The Quibbles

FX and score overwhelm dialogue: This has happened in various instances where I couldn’t sort out the dialogue from the booming sounds. I’m not sure whether it was the cinema’s issue or the sound editor, but it did distract me enough to mention it.

Batman’s raspy voice: Mentioned above. It makes some sense that Batman would attempt to disguise his voice not to be recognized, but Bale’s raspy voice does not make him “creepy” and just hampers comprehension and performance. I hope that Nolan will have Bale just use his regular voice in future films and the audience will forgive that. It’s already tough acting through a mask and the voice didn’t help. We accept Superman’s ludicrous disguise (glasses), so having Bale use his regular voice isn’t a big deal.

Film still slightly overrated: #1 on IMDB??  Really?? It’s a fine film worth seeing, but I can rattle off twenty better films off the top of my head. At the moment it’s a pop culture phenomenon, and I suppose that many are so starving for fine intelligent entertainment that this film appears above and beyond what’s come out in recent memory.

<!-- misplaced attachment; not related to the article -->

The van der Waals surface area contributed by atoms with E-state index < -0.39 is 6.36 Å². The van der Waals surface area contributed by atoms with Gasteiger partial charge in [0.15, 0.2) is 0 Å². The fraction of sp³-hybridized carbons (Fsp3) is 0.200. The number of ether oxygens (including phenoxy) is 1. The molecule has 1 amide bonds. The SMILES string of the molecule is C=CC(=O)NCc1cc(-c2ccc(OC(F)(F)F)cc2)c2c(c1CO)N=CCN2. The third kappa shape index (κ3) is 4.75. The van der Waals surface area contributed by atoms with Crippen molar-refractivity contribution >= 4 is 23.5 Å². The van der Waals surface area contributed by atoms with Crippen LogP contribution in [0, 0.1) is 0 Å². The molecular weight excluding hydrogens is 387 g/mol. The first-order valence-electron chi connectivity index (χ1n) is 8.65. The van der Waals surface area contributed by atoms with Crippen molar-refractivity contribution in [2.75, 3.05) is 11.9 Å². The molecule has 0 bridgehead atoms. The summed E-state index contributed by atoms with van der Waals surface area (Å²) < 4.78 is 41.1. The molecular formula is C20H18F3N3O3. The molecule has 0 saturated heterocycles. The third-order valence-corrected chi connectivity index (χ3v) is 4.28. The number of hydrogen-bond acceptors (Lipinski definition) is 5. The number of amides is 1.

All in all, it’s a good, unusually intelligent summer flick that reminded me how fun it can be to venture into the cinema. 8.5 out of 10.

On a side note, I saw the great trailer of the upcoming Watchmen movie, an adaptation of the brilliant comic book/graphic novel by Alan Moore and Dave Gibbons. The story is a thorough deconstruction of the superhero archetype. The trailer looks promising and lets hope director Zack Snyder doesn’t muck it up.

Will the New Iron Man movie Peddle or Decry the War Machine?

Posted in Anti-War, Culture, Media, Movies, Philosophy, Uncategorized, Vids with tags , , , , , , , , , , , , , , , , , , on March 3, 2008 by 99ppp